How to Onboard Managers
Effective onboarding is a critical component of any successful organization, and that's doubly true when it comes to onboarding managers.
Because this role directly impacts a whole team or department, you can experience major cultural and operational disruptions if your new managers aren’t prepared. So whether you're an HR professional looking to improve your organization's onboarding process or a director looking to better support your new hires, here are three valuable tips for creating a smoother transition in your managerial ranks.
1) Determine if Leadership Development is Necessary
Gallup recently looked at hundreds of organizations with varying sizes and industries to determine what great managers have in common. They found that highly-successful managers do the following:
- Motivate every single employee to take action and engage employees with a compelling mission and vision
- Have the assertiveness to drive outcomes and the ability to overcome adversity and resistance
- Create a culture of clear accountability
- Build relationships that create trust, open dialogue, and full transparency
- Make decisions based on productivity, not politics
As you may notice, these efforts are better suited for certain personalities. They take the right person and the right talents to implement. Hopefully, the person you’ve hired already possesses the basic qualities, soft skills, and experience necessary to be a great manager.
If you’re training someone with little management or leadership experience, you will need to invest in a much longer, more extensive onboarding process. For companies without a leadership development program in place, we recommend finding a professional course where your new hire can learn, practice, and refine their people management skills.
If you’re confident in your new hire’s fundamentals, your onboarding plan can touch on leadership expectations, but otherwise focus on the tactical or company-specific background they’ll need to succeed.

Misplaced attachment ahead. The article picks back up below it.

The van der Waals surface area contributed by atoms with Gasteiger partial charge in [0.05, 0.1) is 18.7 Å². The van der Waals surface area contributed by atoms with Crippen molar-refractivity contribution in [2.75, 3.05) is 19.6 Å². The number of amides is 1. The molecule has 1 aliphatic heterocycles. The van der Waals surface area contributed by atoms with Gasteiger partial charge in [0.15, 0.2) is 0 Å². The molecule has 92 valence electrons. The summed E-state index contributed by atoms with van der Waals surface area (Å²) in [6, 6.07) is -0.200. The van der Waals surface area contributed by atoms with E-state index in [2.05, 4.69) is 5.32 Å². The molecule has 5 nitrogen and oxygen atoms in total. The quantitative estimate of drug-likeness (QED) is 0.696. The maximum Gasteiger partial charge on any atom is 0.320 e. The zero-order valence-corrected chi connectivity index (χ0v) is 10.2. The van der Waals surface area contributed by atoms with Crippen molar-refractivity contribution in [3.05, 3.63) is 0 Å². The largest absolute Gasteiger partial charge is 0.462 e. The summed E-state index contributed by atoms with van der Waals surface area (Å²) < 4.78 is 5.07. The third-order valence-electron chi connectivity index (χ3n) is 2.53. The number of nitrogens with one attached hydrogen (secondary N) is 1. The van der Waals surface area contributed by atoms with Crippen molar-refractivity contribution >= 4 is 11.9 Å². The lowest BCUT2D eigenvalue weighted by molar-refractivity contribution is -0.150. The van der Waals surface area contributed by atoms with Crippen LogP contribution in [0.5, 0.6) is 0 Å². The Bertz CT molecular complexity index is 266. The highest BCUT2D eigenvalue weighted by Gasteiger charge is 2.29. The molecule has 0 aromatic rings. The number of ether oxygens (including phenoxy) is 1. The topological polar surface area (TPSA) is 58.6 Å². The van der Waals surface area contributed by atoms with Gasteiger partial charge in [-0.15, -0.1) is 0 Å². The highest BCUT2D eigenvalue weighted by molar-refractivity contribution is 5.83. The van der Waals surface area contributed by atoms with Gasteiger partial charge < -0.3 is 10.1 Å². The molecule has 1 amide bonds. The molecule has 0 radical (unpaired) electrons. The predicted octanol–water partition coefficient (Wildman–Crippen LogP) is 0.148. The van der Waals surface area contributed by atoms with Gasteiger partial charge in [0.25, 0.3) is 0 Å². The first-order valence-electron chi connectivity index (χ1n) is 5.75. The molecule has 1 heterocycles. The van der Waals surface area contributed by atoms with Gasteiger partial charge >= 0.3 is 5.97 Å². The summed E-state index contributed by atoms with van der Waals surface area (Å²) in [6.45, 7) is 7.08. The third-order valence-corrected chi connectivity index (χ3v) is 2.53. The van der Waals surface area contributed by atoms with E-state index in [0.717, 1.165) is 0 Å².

2) Fold Them Into the Company's Culture
By definition, a manager has a more strategic and leadership-oriented role, so they should know the ins and outs of your company's vision, mission, and values. They’ll also have more responsibility for goal-setting, so they need to have a clear understanding of the company's objectives and how to align their team's efforts.
We recommend going beyond the usual PowerPoint slide and take-home packet for communicating this important information.
While those methods are fine, incorporating real-life examples and success stories that exemplify your values in action can illustrate their importance and practical application within the company.
Here are a few prompts to further the discussion:
- Describe how employee benefits align with the company’s values
- Explain how a company’s policies fit with those values
- Provide a communication conflict and describe how values can encourage a solve
- Describe how the company’s 2-year goals fit within its 10-year goals
- Review your company's different team and department goals
While going over your company fundamentals, encourage open dialogue and provide opportunities for the manager to ask questions and seek clarification.
3) Provide Continuous Training and Support
Training shouldn’t stop when onboarding is done, especially when it comes to managers. When your new-hire heads back to their team, they’ll encounter obstacles and new challenges that require help to overcome.
Setting up a continuous training and support plan will empower your leaders to adapt, grow, and succeed without the pressure to perfect everything right away. Here are some specific ways you can provide continuing support for your managers:
Identify Training Needs
Whether it's monthly or quarterly, regularly assess the skills and knowledge gaps of your managers through performance evaluations, feedback, and discussions. This will help determine the specific areas where training is required.
Offer a Variety of Learning Opportunities
Provide a range of training methods, including workshops, seminars, online courses, conferences, webinars, and mentorship programs. You don’t need to spend time mapping out their year, either. Provide them with relevant resources so they can choose the format that best suits their learning style and schedule.
Encourage Knowledge Sharing
Foster a culture of knowledge sharing among all your organization’s managers. Encourage them to share their experiences, best practices, and lessons learned through regular team meetings, internal newsletters, or knowledge-sharing platforms. This not only facilitates learning but also promotes collaboration and innovation.
A well-executed onboarding process sets the foundation for success when integrating new leaders into your organization. If you need assistance creating an onboarding plan that’s tailored to your management team, contact The Overture Group.